Are You at that Point? What is the Best Way to Quit a Job?
There is a reason it is called an employee or job “lifecycle.” It has a beginning and an end. While we usually talk about onboarding, let’s take some time to talk about offboarding yourself in a way that preserves relationships and opportunities.
According to the U.S. Bureau of Labor, in 2016 the average employee tenure—or length of time at a job—declined from over four and a half years to just over four years. While this is an average, it offers an idea of about how often workers are on the move.
At BrightMove, we work with companies to provide recruiting software to retain and onboard the best candidates for your open position. Inevitably, the time arrives to move on. There are many reasons—and many ways—to leave a job. Some methods are better than others.
Heading for greener pastures? Tips on do’s and don’ts
As a hiring manager or recruiter, you know it is always better to look for a job when you have one. Your network is intact, you are probably working in your field, and you are a more viable hiring risk. Plus—while leaving a job on principle sounds courageous, it won’t pay the bills. Think about creating a soft landing by finding your next job before you contemplate how to quit your current one.
Unless you have an employment contract or another arrangement, you work at-will. You can leave a job, or your employer can terminate your position, at will. It is standard operating procedure to offer at least two weeks of notice before your last day. With that, here are a few of ways you do not want to quit:
- Disappear: Even if you are conflict avoidant, it is not a good idea to decide you are done and quit going to work. Employers are responsible for employment taxes, insurance, and have other regulatory concerns. If you decide to take a permanent road-trip, it can cause unneeded confusion on both sides.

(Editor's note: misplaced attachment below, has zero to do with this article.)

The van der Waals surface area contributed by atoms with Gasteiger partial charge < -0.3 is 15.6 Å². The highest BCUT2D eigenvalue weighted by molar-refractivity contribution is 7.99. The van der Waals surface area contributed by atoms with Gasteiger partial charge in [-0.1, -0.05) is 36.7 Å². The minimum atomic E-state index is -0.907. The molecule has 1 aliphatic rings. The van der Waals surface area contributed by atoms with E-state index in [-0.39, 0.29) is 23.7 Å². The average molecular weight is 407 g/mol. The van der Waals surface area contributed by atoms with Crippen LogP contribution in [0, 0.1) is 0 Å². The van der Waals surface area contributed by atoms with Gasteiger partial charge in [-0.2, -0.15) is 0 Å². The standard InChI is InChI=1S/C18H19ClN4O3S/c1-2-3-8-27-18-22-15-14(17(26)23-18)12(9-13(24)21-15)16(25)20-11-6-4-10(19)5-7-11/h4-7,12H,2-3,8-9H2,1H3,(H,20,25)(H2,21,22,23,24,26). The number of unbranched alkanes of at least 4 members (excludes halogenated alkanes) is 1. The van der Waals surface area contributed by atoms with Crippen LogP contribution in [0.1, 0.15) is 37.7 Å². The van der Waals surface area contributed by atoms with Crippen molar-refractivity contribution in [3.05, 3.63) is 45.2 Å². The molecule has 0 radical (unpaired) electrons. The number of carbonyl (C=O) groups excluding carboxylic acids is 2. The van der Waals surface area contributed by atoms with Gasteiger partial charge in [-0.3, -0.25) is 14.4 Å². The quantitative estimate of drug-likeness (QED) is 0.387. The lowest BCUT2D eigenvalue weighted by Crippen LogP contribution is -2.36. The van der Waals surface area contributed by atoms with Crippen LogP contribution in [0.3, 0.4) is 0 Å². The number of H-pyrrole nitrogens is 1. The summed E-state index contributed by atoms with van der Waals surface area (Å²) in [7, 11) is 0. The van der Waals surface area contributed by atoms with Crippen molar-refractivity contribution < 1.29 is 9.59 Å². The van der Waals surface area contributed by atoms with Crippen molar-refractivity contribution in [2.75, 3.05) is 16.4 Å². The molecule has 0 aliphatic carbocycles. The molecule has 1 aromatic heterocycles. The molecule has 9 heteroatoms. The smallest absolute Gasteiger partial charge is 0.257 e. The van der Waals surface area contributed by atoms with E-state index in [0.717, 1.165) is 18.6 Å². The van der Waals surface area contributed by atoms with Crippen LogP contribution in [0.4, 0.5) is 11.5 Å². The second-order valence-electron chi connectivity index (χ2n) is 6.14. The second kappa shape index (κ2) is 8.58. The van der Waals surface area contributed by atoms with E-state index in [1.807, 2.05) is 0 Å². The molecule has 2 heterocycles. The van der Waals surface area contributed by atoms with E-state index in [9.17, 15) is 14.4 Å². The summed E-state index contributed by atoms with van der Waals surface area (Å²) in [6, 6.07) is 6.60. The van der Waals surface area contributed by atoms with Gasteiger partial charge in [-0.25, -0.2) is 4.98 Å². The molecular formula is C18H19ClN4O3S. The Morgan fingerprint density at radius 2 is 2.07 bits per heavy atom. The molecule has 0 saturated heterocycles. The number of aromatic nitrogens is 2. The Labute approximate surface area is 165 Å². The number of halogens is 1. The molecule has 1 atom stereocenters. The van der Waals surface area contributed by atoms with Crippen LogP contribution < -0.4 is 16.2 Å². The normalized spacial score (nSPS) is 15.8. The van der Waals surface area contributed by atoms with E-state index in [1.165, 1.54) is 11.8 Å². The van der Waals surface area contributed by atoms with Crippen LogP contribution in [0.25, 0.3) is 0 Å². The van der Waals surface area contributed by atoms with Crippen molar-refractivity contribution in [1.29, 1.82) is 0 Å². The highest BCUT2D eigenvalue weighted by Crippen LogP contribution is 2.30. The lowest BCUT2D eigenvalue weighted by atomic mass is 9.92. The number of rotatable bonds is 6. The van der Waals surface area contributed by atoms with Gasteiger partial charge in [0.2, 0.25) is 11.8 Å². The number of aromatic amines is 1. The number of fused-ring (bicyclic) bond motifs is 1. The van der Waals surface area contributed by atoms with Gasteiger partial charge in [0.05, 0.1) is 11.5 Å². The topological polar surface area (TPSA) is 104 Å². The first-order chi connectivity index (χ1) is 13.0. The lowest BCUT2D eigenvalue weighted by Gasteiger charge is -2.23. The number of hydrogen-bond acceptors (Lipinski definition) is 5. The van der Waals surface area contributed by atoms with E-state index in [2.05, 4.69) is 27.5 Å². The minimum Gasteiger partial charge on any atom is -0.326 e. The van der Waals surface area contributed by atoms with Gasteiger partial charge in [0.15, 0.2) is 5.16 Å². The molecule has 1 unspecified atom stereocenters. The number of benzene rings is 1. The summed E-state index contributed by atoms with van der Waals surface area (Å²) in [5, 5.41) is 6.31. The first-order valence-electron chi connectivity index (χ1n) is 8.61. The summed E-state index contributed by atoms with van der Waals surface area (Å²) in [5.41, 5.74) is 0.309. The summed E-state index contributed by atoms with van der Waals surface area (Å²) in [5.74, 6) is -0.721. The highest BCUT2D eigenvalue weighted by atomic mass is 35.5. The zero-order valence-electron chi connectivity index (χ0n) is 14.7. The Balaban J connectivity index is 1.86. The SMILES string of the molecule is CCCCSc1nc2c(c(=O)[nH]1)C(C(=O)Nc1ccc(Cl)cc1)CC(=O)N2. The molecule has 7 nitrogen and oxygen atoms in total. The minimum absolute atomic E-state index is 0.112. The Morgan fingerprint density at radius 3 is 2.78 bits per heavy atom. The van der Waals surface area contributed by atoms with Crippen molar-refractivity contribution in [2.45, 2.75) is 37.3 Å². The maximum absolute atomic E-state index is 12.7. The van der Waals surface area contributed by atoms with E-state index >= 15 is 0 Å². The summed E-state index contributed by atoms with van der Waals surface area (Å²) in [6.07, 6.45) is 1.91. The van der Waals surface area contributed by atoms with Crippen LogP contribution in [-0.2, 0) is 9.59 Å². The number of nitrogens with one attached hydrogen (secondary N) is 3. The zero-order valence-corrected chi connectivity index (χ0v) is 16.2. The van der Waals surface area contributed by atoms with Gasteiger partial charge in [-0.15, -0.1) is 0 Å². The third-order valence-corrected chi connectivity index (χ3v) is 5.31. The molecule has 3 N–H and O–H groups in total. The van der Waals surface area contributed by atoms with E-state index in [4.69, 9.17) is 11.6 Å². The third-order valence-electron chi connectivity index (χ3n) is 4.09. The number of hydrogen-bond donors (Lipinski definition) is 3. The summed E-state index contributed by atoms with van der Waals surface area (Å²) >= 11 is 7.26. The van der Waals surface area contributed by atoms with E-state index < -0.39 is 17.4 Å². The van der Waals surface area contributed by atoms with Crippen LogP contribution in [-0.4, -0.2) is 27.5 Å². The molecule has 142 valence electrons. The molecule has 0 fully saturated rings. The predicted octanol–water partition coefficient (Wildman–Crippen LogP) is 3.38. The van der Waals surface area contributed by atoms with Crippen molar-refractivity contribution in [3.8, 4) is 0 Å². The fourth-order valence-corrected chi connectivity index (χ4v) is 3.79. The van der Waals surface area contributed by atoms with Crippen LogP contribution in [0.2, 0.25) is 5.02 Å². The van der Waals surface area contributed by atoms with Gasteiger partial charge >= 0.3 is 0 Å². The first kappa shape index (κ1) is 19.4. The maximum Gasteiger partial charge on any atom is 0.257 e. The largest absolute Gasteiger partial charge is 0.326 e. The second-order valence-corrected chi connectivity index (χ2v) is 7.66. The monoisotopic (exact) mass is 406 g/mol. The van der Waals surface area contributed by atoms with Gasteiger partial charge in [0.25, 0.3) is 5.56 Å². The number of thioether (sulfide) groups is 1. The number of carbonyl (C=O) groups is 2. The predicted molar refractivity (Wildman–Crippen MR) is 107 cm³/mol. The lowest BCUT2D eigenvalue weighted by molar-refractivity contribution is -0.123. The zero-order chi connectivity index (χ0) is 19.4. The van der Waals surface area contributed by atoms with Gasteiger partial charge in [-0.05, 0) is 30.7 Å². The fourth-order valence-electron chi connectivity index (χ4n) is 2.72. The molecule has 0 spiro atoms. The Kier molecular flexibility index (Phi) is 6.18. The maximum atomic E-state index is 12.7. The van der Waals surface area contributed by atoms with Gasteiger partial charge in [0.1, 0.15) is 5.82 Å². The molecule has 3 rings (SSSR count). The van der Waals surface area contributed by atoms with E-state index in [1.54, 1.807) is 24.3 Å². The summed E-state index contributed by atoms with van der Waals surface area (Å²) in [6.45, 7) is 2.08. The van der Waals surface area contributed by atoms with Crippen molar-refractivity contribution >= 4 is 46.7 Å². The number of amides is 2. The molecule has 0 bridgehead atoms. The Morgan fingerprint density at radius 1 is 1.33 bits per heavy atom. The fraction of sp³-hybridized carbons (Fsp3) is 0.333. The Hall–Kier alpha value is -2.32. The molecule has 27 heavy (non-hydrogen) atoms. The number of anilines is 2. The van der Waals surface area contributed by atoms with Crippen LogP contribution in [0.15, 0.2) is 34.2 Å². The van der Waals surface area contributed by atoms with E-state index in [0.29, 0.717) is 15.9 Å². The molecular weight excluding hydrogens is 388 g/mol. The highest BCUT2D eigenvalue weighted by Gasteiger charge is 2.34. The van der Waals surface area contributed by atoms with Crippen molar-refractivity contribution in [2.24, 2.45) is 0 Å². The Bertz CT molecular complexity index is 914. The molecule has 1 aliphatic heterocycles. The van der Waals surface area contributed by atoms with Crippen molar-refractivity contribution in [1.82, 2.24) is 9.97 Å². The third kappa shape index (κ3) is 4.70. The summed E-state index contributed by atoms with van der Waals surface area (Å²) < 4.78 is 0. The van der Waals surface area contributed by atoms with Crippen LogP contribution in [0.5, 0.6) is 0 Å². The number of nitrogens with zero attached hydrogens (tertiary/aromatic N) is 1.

- 15-minutes of fame: The internet offers some great examples of the ingenuity, creativity, and frustration expressed by employees who post a video to let their employers know they are leaving. While going out by going viral sounds like fun, it could easily cost you job opportunities down the road. At some point, you might feel it is worth it but future employers may think twice about hiring someone who exposed an employer to ridicule or reputational damage. It’s your choice.
- Full disclosure: Leaving notes, circulating emails, or posting on social media are all methods of leaving a job by making a private transaction public. Like aiming for 15-minutes of fame, public quitting offers future evidence of what could be considered poor communications and decision making. If you go that route, be prepared to spend your future job-hunting career trying to explain.
Despite the satisfaction of telling off an employer or co-worker, or dashing out a door, leaving a job is an important transition. Even if you are leaving because you cannot stand one more minute in that workplace, you can exit gracefully to ensure that your time with that employer counts for you and not against you.
Hopefully, you are not leaving your current job because you despise the place. That is a hard way for anyone to work or live. When you have other employment or are making a transition that means it is time to quit, consider these tips:
- Give plenty of notice: Depending on your position with the company, consider giving more than two-weeks notice. If you are a supervisor, manager, or have significant responsibility, give your employer the opportunity to handle the transition as easily as possible. At certain levels, six months notice is a better idea. Offer to assist training a replacement and be sure your job is ready to hand-off, without dangling projects that could be confusing. Time your departure to suit you—and your employer—if it works for you.
- Let your network know: With a planned, professional departure, you can ensure your network is notified that you are moving to a different position, or pursuing other ventures. There is always a pause when a business contact is told or receives an email saying, “Oh, he does not work here anymore.” Take the effort to be sure important contacts you made during your employment know where you are going. Contacts, business associates, and industry group connections are all mobile assets—be sure to take yours with you when you quit.
- Exit gracefully: Most people have several employers in their working career. Handling each exit with diplomacy, offering assistance, and thanking your employer for the opportunity is the best you can do to ensure you receive a good reference down the line. Clean out your workspace, follow digital document destruction policies, and ensure your passwords are disabled to avoid liability.
Offboarding without rancor is a good way to get the best start on your next employment opportunity. For HR, helping employees exit gracefully is the first step to welcoming them back in the door in the event they decide to give your company another try.